Rent collections by San Francisco’s public housing agency fell precipitously in late 2019 and have continued to decline to less than half of what is owed, according to a San Francisco Public Press analysis — but the agency can’t explain why.
San Francisco officials have agreed to lend a private developer $2.7 million to make repairs at a public housing complex in the Western Addition.
Last week, the Citywide Affordable Housing Loan Committee, part of the Mayor’s Office of Housing and Community Development, approved the loan to McCormack Baron Salazar, which owns and manages Plaza East Apartments. For years, residents have lived with leaking pipes, pest infestations and electrical fires.
The U.S. Department of Housing and Urban Development denied an application to raze and rebuild Plaza East Apartments, a 20-year-old public housing complex in the Western Addition, the agency confirmed.
The determination was made on March 30 but not publicly disclosed until Tuesday, when HUD officials were questioned by the Public Press. The move comes three months after the San Francisco Housing Authority submitted a demolition application, with Mayor London Breed’s endorsement.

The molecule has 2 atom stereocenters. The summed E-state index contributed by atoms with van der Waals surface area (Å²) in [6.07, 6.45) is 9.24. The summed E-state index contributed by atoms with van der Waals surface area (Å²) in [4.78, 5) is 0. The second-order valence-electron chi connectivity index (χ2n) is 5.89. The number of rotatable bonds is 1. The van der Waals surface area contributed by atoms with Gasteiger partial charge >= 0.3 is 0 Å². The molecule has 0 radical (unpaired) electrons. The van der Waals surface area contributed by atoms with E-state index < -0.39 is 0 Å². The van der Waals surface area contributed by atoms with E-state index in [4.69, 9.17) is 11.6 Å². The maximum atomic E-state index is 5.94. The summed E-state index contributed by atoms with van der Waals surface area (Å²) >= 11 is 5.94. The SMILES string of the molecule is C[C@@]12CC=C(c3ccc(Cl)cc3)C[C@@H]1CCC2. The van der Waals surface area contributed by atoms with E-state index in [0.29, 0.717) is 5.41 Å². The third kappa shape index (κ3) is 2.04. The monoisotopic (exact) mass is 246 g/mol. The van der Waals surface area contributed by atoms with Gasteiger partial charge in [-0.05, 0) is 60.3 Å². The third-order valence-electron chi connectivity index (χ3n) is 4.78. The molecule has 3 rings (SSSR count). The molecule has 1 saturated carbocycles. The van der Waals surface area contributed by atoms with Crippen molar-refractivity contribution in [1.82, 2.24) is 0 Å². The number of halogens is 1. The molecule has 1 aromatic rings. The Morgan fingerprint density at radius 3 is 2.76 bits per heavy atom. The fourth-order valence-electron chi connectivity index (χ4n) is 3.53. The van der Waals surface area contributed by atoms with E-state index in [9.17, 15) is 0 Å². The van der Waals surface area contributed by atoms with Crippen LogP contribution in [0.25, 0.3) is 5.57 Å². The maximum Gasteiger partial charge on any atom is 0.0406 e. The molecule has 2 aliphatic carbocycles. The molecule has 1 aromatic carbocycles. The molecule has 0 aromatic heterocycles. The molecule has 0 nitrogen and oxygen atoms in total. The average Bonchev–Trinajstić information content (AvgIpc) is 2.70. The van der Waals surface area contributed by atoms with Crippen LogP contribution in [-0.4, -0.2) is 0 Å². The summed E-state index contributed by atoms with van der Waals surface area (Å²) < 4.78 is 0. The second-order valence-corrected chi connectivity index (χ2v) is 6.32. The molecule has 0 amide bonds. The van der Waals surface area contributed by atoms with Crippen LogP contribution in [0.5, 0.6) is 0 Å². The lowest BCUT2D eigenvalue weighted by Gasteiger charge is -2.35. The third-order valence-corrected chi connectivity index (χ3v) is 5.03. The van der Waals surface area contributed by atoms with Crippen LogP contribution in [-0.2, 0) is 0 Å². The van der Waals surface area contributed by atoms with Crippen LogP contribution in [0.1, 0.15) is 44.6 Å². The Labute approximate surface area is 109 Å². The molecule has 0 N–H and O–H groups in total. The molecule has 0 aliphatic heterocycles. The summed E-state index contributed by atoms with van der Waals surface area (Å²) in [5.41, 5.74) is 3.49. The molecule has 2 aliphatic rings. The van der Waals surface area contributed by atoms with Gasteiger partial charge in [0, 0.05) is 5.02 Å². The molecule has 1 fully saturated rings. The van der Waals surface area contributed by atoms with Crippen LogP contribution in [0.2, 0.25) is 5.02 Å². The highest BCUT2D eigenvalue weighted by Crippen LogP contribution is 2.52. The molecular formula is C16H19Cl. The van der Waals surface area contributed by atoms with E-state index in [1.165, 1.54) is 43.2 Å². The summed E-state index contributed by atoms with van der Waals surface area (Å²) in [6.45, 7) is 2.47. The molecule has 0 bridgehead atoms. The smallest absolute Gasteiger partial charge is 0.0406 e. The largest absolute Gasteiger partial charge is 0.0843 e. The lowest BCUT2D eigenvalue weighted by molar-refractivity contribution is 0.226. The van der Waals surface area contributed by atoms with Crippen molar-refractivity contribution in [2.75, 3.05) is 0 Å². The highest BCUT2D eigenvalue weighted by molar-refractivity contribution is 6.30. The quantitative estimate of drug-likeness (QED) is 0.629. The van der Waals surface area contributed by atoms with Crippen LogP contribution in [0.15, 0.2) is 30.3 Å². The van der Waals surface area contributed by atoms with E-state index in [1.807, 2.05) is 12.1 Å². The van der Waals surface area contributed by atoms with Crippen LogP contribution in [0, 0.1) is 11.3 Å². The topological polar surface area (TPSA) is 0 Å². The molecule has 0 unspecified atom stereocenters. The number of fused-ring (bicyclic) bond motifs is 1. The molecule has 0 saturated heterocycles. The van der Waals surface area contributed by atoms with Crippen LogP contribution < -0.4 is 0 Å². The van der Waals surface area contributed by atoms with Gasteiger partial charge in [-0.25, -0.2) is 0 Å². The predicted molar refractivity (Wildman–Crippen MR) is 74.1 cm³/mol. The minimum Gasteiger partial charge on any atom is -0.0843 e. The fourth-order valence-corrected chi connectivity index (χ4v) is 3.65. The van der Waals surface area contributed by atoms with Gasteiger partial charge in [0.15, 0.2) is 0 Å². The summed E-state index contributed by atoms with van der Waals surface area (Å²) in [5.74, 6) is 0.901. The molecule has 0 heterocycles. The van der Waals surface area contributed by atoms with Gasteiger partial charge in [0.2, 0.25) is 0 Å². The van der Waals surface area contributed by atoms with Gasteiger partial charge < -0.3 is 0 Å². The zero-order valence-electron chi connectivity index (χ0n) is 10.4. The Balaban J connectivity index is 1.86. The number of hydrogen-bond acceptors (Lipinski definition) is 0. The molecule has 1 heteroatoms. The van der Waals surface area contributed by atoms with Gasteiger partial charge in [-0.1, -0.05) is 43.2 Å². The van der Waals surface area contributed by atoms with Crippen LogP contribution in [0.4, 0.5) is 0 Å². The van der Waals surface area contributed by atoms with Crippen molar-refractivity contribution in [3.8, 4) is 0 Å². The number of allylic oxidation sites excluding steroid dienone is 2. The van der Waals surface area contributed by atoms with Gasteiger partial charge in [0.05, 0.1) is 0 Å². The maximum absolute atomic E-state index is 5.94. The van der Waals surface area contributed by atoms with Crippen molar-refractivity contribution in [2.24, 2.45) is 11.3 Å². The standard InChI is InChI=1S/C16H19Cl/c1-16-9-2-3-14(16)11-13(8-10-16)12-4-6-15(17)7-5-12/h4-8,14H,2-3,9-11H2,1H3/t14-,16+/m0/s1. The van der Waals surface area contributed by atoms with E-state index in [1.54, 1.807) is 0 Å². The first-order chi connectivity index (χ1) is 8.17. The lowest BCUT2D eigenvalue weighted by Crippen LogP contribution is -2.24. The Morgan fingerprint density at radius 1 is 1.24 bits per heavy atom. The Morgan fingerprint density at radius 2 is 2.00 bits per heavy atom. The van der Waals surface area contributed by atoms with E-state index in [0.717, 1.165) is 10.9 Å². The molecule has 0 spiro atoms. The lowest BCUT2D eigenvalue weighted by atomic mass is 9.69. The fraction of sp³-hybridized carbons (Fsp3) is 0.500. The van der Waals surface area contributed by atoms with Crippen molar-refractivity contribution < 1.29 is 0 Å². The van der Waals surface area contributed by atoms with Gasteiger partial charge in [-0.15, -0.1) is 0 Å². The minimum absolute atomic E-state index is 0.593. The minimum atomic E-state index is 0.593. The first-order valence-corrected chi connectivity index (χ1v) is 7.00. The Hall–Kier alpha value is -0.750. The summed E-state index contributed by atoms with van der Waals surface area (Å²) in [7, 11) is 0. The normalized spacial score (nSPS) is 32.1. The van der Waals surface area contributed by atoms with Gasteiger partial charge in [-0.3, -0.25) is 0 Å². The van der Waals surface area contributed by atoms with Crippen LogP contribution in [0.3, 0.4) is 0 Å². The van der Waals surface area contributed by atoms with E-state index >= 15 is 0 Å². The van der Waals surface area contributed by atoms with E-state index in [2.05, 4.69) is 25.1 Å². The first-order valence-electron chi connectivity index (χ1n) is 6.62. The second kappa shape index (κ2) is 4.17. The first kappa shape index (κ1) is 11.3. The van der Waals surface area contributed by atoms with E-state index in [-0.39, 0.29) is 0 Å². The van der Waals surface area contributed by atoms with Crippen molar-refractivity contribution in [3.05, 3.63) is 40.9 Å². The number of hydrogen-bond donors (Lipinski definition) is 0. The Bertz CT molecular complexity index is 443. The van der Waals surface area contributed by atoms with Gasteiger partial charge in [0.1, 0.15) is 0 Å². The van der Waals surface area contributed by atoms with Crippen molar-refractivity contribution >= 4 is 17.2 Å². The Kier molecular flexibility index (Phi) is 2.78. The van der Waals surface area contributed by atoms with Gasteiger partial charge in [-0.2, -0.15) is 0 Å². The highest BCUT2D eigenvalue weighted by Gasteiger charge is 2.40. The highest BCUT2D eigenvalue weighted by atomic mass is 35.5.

Federal officials are considering a proposal to allow a developer to tear down and rebuild a 20-year-old public housing complex in the Western Addition — a plan that does not address residents’ demands for repairs to health and safety issues in the current structures.
After an eight-month pause, court-ordered evictions in San Francisco have resumed, and they’re coming down hardest on some of the city’s most vulnerable residents. The Sheriff’s Department has conducted evictions at 33 addresses across the city since November 2020, according to documents obtained through a California Public Records Act request. More than half — 18 — involved tenants in permanent supportive housing.
Landlords have tried to force hundreds of San Francisco renters from their homes during the coronavirus pandemic. From March 1 to Dec. 31, 2020, landlords filed close to half the number of eviction notices as in the same period a year earlier, even as state and federal moratoriums on pandemic-related evictions remain in effect.
As the pandemic stretches into its second year, an estimated 278,000 households, or roughly one-quarter of the Bay Area’s 1.1 million renters, have little or no confidence they will be able to make next month’s rent, according to a San Francisco Public Press analysis of Census Bureau data. An estimated 60,000 renters living in Alameda, Contra Costa, Marin, San Mateo and San Francisco counties who were behind on their rent in mid-December said they feared eviction in the next 60 days.